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Thread: Complementary Angle Theorem

  1. #1
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    Complementary Angle Theorem

    There is an effect of the complementary angle theorom that I don't understand. For example:

    sin squared(40) + sin squared(50) = sin squared(40) + cos squared(40) = 1

    This previous statement's purpose was to show how sin(50) = cos(40), but what got me was the answer being equal to 1. Doing some experimenting, to see if this is a rule:

    sin squared(10) + sin squared(80) = sin squared(10) + cos squared(10) = 1

    and so on:

    cos squared(10) + cos squared(80) = 1
    sin squared(30) + sin squared(60) = 1

    Why is it, when these functions are squared, that the answer = 1?
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  2. #2
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    Quote Originally Posted by spiritualfields
    There is an effect of the complementary angle theorom that I don't understand. For example:

    sin squared(40) + sin squared(50) = sin squared(40) + cos squared(40) = 1

    This previous statement's purpose was to show how sin(50) = cos(40), but what got me was the answer being equal to 1. Doing some experimenting, to see if this is a rule:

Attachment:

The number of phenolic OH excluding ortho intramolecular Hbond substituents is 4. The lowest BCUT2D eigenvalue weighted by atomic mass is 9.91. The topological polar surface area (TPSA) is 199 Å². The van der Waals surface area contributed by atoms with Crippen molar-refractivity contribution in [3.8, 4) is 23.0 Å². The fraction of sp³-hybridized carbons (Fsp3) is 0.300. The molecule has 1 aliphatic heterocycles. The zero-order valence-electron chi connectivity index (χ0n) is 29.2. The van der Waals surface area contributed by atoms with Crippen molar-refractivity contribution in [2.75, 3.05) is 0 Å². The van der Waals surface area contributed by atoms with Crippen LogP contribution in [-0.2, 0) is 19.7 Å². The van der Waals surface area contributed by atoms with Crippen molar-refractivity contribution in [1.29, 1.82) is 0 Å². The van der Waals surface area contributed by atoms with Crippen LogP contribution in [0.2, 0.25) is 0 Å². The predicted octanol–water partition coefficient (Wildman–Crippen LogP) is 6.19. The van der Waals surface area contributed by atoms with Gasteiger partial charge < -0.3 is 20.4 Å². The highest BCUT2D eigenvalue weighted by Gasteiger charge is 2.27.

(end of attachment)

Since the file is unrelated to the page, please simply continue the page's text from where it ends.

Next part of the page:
sin squared(10) + sin squared(80) = sin squared(10) + cos squared(10) = 1

    and so on:

    cos squared(10) + cos squared(80) = 1
    sin squared(30) + sin squared(60) = 1

    Why is it, when these functions are squared, that the answer = 1?
    Pythagoras' theorem in terms of trig functions is:

    $\displaystyle
    \sin^2(x)+\cos^2(x)=1
    $

    RonL
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  3. #3
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    Okay, I see it now. Thanks.
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  4. #4
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    Quote Originally Posted by spiritualfields
    There is an effect of the complementary angle theorom that I don't understand. For example:

    sin squared(40) + sin squared(50) = sin squared(40) + cos squared(40) = 1
    ...
    Hello,

    I've attached a diagram to show you what I've calculated.

    If the sum of the 2 angles is 90 you are dealing with a right triangle.

    $\displaystyle \alpha+\beta=90^\circ \Longrightarrow \beta=90^\circ-\alpha$

    The red line corresponds to $\displaystyle \sin(\alpha)$ and the blue line corrsponds to $\displaystyle \sin(\beta)=sin(90^\circ-\alpha)$

    According to the diagram is: $\displaystyle (\mbox{red})^2+(\mbox{blue})^2=1$

    Plug in the sine values and you'll get the property you have detected.

    The blue line corresponds to $\displaystyle \cos(\alpha)$. So now you can easily complete the Pythagoran rule of the Sine and Cosine function.

    Greetings

    EB
    Attached Thumbnails Attached Thumbnails Complementary Angle Theorem-pyth_theorem1.gif  
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  5. #5
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    spiritualfields

    earboth, thanks. What program did you use to draw that?
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  6. #6
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    Quote Originally Posted by spiritualfields
    earboth, thanks. What program did you use to draw that?
    Hello,

    have a look here: http://www.dynageo.de

    Greetings

    EB
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